Court opens inquest into church collapse thatkilled 115

Lagos – Nigeria launched a court inquest on
Friday into the collapse of a church guesthouse
in September that killed at least 115 people
including 84 South Africans and sparked a
diplomatic spat between the two countries.
South African officials accused Nigerian
authorities of not doing enough to investigate
the Sept. 12 accident at the church compound in
Lagos of one of Nigeria’s most influential
evangelical Christian preachers, T.B. Joshua.
The accident occurred as three more storeys
were being added to the two-storey church
building. South Africa said Nigerian authorities
did not react quickly enough to rescue those
trapped under the rubble and complains that
Nigeria has still not released the bodies of
victims for repatriation and burial.
Pretoria also called for a formal investigation.

The Lagos State Federal High Court was
expected to hear evidence from several parties,
including Nigeria’s National Emergency
Management Agency (NEMA), a pathologist
representing the Lagos State Chief Medical
Director, a representative of the South African
government, and the church itself.
The presiding judge adjourned the hearing until
Oct. 28, requesting that all the parties provide
written witness statements.
Nigeria has a history of building collapses due to
shoddy construction, with 130 reported incidents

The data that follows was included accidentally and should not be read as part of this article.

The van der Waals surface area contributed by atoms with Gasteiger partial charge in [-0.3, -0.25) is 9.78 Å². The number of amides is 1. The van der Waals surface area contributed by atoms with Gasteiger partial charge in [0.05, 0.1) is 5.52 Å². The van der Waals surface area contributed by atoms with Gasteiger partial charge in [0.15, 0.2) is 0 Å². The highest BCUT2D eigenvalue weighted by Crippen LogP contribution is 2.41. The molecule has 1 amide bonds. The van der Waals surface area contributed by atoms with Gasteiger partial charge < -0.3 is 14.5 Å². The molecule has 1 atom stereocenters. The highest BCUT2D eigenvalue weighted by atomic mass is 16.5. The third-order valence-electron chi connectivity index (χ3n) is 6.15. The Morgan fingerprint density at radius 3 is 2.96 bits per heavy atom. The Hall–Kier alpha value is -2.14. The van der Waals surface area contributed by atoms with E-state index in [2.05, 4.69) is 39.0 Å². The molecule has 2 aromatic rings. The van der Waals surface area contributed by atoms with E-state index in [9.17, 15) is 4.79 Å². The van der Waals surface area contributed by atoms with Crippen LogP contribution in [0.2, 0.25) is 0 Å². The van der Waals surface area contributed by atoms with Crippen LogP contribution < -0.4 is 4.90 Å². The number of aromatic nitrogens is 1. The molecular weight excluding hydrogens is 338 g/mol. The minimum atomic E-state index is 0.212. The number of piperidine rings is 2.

from 2007 to 2012 in Lagos alone, its vast and
largest city of 21 million people.
Joshua, scheduled to testify at the court on Nov.
5, was not present but fans gathered outside,
some with placards reading: “T.B Joshua hold
your peace – we are your voice” and “A collapsed
building will never crush (you) into rubble!”
“We are here to show solidarity to prophet T.B
Joshua, he’s our helper and the man has been
doing so much for us,” said Lagos resident
Austin Chima, adding that the court should judge
what happened as an accident and Joshua
should not be blamed.
South Africa’s High Commissioner to Nigeria,
Lulu Louis Mnguni, was also in court on Friday
and said his country was hoping the bodies
would be identified.
“After that, death certificates can be written,
repatriation can take place, so that our people
can be buried,” he said.

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